What Is A Change Of Plan Provision In A Life Insurance Policy?By Patrick Cooper Posted in Life Insurance News
Purchasing An Insurance Policy Means Entering Into A Contractual Agreement
When you purchase a life insurance policy from an insurance company, you enter into a legally binding contract with that company. By agreeing to the contract you essentially agree to pay a certain amount of money to the insurance company over time or in one lump sum, and in return the insurer will pay out a set amount of money to your beneficiaries if you die or become terminally ill. Although the contractual agreement is legally binding once you sign it, the agreement is specifically written so that you can change certain aspects if need be.
Change Of Plan Provision Allows The Policyholder To Increase Or Decrease Insurance Coverage Amount
A change of plan provision is written into most life insurance policies and is in place to allow the insurance policyholder to alter the type of life insurance. A common reason for a policyholder to change their type of life insurance is if their family grows and they decide that they need more life insurance coverage. If a policyholder increases their life insurance coverage to a higher premium plan, then he or she will be required to pay more money to the insurance company.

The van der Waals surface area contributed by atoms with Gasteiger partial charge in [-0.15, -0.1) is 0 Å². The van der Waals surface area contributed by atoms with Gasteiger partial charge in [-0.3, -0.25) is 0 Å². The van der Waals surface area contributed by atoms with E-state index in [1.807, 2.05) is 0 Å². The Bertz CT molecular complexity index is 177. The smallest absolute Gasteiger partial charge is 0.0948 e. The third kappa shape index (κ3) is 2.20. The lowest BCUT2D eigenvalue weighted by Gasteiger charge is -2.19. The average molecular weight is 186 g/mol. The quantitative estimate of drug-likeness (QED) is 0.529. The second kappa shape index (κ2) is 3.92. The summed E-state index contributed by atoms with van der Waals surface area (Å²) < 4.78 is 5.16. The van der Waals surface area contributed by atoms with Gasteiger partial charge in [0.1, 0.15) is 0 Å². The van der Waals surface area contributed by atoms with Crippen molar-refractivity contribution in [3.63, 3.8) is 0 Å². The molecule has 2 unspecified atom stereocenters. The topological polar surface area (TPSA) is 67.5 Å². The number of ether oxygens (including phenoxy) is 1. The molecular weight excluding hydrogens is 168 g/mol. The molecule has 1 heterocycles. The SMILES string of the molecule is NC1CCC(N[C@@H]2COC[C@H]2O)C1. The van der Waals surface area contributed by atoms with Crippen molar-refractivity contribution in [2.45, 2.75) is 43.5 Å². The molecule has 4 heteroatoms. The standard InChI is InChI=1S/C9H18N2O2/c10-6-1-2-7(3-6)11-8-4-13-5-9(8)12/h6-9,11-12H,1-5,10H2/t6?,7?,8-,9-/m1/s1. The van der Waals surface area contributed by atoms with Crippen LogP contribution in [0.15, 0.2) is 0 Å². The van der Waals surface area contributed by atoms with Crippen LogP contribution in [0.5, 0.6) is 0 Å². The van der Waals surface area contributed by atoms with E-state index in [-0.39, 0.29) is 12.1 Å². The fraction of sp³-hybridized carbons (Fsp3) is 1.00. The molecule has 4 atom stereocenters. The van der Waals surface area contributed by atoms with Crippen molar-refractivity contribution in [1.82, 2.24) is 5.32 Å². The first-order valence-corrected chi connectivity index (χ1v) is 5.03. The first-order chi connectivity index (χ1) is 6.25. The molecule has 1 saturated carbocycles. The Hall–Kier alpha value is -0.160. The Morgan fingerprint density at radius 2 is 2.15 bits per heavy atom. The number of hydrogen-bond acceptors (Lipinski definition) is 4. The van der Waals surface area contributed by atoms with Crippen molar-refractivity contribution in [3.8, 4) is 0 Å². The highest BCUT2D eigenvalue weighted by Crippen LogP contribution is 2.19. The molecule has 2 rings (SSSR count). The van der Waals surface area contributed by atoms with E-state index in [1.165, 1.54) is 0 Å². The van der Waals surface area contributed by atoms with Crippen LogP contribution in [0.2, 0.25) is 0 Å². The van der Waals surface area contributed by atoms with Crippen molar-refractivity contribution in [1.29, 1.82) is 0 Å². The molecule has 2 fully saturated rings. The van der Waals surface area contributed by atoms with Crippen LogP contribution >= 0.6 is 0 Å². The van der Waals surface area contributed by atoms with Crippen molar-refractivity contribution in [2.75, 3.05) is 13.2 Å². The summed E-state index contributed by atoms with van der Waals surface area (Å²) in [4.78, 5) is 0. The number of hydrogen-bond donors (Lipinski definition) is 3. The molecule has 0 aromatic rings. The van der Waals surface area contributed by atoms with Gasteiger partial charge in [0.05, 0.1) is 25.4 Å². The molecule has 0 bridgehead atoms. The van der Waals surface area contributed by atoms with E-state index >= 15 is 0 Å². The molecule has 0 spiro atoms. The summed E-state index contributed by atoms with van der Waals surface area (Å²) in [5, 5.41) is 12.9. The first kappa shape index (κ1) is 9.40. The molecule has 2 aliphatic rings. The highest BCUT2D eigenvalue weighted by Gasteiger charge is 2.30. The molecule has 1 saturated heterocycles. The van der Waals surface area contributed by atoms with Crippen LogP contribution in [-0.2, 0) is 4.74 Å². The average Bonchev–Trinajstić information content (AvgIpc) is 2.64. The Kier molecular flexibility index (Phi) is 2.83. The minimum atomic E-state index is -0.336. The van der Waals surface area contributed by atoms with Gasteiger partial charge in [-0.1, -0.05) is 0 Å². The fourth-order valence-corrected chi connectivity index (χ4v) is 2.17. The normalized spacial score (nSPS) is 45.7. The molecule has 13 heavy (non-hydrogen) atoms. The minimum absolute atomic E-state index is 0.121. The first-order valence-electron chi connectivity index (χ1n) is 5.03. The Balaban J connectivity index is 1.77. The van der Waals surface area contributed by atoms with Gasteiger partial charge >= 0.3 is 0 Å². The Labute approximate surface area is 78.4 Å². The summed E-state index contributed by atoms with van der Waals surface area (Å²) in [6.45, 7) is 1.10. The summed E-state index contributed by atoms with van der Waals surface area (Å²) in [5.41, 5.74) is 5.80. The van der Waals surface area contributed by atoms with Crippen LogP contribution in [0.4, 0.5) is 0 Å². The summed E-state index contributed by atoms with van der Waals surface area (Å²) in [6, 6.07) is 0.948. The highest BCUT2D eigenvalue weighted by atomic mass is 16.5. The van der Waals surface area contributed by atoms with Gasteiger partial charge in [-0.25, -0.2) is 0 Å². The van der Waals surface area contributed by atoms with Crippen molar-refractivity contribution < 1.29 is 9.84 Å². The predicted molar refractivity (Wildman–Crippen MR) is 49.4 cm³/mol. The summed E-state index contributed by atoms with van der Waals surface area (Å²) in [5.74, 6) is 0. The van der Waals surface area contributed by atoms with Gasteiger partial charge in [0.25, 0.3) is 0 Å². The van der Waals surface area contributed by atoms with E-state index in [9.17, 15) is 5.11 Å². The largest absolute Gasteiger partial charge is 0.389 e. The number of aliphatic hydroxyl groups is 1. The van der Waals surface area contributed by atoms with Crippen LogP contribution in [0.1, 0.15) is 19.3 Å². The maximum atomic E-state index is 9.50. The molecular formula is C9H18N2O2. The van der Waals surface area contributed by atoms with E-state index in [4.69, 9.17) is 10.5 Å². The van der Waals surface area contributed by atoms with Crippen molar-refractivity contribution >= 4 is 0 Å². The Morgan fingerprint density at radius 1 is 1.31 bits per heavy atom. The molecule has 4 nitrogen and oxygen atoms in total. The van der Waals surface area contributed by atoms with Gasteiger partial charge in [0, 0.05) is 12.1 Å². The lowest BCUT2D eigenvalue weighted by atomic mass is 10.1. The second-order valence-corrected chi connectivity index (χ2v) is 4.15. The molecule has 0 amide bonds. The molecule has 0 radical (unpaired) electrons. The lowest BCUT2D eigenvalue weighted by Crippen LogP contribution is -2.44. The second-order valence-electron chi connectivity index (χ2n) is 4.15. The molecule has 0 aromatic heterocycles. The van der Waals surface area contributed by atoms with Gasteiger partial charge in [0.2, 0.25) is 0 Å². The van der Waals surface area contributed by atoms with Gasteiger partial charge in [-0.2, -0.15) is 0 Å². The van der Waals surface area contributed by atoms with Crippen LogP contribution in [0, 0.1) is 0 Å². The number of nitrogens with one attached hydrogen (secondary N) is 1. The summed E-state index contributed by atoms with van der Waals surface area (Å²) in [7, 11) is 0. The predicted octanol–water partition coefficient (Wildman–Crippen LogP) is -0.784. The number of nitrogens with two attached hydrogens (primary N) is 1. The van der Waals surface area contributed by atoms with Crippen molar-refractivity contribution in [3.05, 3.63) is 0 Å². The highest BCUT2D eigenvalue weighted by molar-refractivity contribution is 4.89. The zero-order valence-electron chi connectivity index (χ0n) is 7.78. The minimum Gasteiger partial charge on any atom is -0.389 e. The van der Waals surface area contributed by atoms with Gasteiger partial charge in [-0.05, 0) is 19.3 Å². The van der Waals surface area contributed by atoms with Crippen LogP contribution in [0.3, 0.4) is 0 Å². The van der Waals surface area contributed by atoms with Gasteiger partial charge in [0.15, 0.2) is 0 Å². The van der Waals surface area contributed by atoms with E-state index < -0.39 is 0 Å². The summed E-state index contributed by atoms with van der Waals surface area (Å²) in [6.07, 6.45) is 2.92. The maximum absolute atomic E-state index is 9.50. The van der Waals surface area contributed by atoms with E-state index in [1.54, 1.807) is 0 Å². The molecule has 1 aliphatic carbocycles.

Depending on the exact life insurance company the fees will vary, but often the policyholder is required to pay the monetary difference in value between the two plans and what is known as a carrying charge. A carrying charge is a percentage of the monetary difference between the two insurance policies and is usually around 3 to 5 percent. If the policyholder increases the amount of insurance coverage, the financial risk to the insurance company increases. Therefore, the insurance company may require that evidence of insurability be provided.
It is also possible to convert from a higher to a lower premium life insurance policy. When switching to a lower coverage plan, the insurance company will reimburse the policyholder the monetary difference between the two plans. If the amount of insurance coverage decreases the insurance company will usually not require evidence of insurability.
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